Problem: Mass spectrometry is more often applied to molecules than to atoms. We will see in Chapter 3 in the textbook that the  molecular weight  of a molecule is the sum of the atomic weights of the atoms in the molecule. In mass spectrometry, these molecular weights are measured relative to 1/12 the mass of one atom of 12C and therefore are commonly referred to as relative masses. The mass spectrum of H2 is taken under conditions that prevent decomposition into H atoms.The two naturally occurring isotopes of hydrogen are 1H (atomic mass = 1.00783 amu; abundance 99.9885%) and 2H (atomic mass = 2.01410 amu; abundance 0.0115%).How many peaks will the mass spectrum have?

FREE Expert Solution

Peaks:

  1. 1H-1
  2. 1H-2
  3. 2H-2H
View Complete Written Solution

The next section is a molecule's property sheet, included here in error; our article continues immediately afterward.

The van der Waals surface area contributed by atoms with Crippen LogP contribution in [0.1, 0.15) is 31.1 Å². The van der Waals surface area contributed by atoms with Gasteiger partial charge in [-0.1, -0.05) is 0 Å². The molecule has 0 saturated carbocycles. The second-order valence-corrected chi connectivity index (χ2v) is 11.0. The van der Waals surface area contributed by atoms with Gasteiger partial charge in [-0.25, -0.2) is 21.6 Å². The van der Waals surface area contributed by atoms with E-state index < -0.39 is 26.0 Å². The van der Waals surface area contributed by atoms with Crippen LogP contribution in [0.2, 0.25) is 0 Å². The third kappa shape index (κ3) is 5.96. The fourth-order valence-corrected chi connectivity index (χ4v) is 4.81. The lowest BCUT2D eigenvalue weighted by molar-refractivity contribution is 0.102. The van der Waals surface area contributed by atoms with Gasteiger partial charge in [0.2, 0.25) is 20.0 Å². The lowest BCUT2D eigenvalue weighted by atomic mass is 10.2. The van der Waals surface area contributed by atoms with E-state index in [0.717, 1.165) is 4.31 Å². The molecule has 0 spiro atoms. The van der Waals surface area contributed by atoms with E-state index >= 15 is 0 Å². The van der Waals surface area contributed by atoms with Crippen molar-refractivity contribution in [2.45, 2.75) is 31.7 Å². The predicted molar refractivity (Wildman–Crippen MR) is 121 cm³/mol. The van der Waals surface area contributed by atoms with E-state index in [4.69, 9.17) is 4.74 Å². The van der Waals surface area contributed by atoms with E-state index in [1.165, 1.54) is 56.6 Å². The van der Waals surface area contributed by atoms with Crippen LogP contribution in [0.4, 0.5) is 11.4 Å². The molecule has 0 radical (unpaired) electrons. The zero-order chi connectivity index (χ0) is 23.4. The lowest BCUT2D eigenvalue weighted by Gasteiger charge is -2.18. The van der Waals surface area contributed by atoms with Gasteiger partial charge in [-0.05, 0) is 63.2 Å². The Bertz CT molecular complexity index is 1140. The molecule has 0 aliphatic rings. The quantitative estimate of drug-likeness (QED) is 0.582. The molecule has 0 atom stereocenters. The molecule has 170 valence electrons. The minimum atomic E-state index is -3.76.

Problem Details

Mass spectrometry is more often applied to molecules than to atoms. We will see in Chapter 3 in the textbook that the  molecular weight  of a molecule is the sum of the atomic weights of the atoms in the molecule. In mass spectrometry, these molecular weights are measured relative to 1/12 the mass of one atom of 12C and therefore are commonly referred to as relative masses. The mass spectrum of H2 is taken under conditions that prevent decomposition into H atoms.

The two naturally occurring isotopes of hydrogen are 1H (atomic mass 1.00783 amu; abundance 99.9885%) and 2H (atomic mass 2.01410 amu; abundance 0.0115%).

How many peaks will the mass spectrum have?

Frequently Asked Questions

What scientific concept do you need to know in order to solve this problem?

Our tutors have indicated that to solve this problem you will need to apply the Mass Spectrometry concept. You can view video lessons to learn Mass Spectrometry. Or if you need more Mass Spectrometry practice, you can also practice Mass Spectrometry practice problems.